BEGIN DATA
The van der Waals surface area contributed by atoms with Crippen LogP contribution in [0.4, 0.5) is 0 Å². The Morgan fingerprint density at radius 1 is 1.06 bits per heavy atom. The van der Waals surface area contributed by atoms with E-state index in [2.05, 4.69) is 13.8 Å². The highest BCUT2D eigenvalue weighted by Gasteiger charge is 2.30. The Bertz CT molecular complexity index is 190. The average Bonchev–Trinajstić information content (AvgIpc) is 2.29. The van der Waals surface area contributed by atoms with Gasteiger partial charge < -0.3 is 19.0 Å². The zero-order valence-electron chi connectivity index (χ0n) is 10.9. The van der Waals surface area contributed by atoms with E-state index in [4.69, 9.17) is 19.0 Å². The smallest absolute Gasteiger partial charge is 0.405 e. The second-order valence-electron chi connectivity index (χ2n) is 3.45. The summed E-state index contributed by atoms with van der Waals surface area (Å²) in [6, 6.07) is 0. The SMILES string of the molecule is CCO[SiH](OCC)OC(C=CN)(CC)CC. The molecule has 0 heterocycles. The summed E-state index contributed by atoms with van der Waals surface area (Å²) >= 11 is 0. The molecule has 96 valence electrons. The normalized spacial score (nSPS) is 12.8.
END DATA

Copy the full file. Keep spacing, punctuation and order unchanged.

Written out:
The van der Waals surface area contributed by atoms with Crippen LogP contribution in [0.4, 0.5) is 0 Å². The Morgan fingerprint density at radius 1 is 1.06 bits per heavy atom. The van der Waals surface area contributed by atoms with E-state index in [2.05, 4.69) is 13.8 Å². The highest BCUT2D eigenvalue weighted by Gasteiger charge is 2.30. The Bertz CT molecular complexity index is 190. The average Bonchev–Trinajstić information content (AvgIpc) is 2.29. The van der Waals surface area contributed by atoms with Gasteiger partial charge < -0.3 is 19.0 Å². The zero-order valence-electron chi connectivity index (χ0n) is 10.9. The van der Waals surface area contributed by atoms with E-state index in [4.69, 9.17) is 19.0 Å². The smallest absolute Gasteiger partial charge is 0.405 e. The second-order valence-electron chi connectivity index (χ2n) is 3.45. The summed E-state index contributed by atoms with van der Waals surface area (Å²) in [6, 6.07) is 0. The SMILES string of the molecule is CCO[SiH](OCC)OC(C=CN)(CC)CC. The molecule has 0 heterocycles. The summed E-state index contributed by atoms with van der Waals surface area (Å²) >= 11 is 0. The molecule has 96 valence electrons. The normalized spacial score (nSPS) is 12.8.